Levamisole, the levorotatory and biologically active isomer of the racemic tetramisole, was discovered by Janssen Pharmaceutica in 1966 and developed as a broad-spectrum anthelmintic for use in a variety of mammalian and avian species. While widely used as an antiparasitic agent in ruminants, with a number of immunomodulatory uses still under development in humans and other species, levamisole has not found wide application as an anthelmintic in dogs and cats, principally because of the narrow therapeutic index.


Levamisole is a synthetic imidazothiazole derivative that has been widely used in treatment of worm infestations in both humans and animals. As an anthelmintic, it probably works by targeting the nematode nicotinergic acetylcholine receptor. As an immunomodulator, it appears that Levamisole is an immunostimulant which has been shown to increase NK cells and activated T-cells in patients receiving this adjuvantly along with 5FU for Stage III colon cancer.

Mechanism of action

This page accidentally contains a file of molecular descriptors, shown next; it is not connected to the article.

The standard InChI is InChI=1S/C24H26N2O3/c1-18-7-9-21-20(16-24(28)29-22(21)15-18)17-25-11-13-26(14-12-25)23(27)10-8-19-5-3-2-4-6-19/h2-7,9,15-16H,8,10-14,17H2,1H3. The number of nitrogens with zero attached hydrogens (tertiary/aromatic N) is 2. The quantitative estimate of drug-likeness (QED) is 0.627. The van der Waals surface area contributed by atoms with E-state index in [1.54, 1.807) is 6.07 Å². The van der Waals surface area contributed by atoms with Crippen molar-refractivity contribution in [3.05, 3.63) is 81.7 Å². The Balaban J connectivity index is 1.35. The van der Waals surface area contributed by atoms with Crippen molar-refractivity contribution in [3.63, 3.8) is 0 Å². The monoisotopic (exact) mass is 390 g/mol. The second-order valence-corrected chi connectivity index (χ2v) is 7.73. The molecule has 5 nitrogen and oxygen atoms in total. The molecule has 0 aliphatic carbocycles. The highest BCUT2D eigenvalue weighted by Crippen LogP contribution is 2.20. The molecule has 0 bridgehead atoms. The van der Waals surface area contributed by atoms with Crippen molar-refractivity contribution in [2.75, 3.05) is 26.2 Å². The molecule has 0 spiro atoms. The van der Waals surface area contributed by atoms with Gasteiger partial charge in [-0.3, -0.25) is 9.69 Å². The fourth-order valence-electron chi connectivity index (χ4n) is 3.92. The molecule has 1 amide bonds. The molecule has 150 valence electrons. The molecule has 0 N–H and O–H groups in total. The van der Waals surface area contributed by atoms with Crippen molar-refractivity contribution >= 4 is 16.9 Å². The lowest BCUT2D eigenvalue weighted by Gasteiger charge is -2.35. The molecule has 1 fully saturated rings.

The mechanism of action of levamisole as an antiparasitic agent appears to be tied to its agnositic activity towards the L-subtype nicotinic acetylcholine receptors in nematode muscles. This agonistic action reduces the capacity of the males to control their reproductive muscles and limits their ability to copulate. The mechanism of action of Levamisole as an anticancer drug in combination with fluorouracil is unknown. The effects of levamisole on the immune system are complex. The drug appears to restore depressed immune function rather than to stimulate response to above-normal levels. Levamisole can stimulate formation of antibodies to various antigens, enhance T-cell responses by stimulating T-cell activation and proliferation, potentiate monocyte and macrophage functions including phagocytosis and chemotaxis, and increase neutrophil mobility, adherence, and chemotaxis.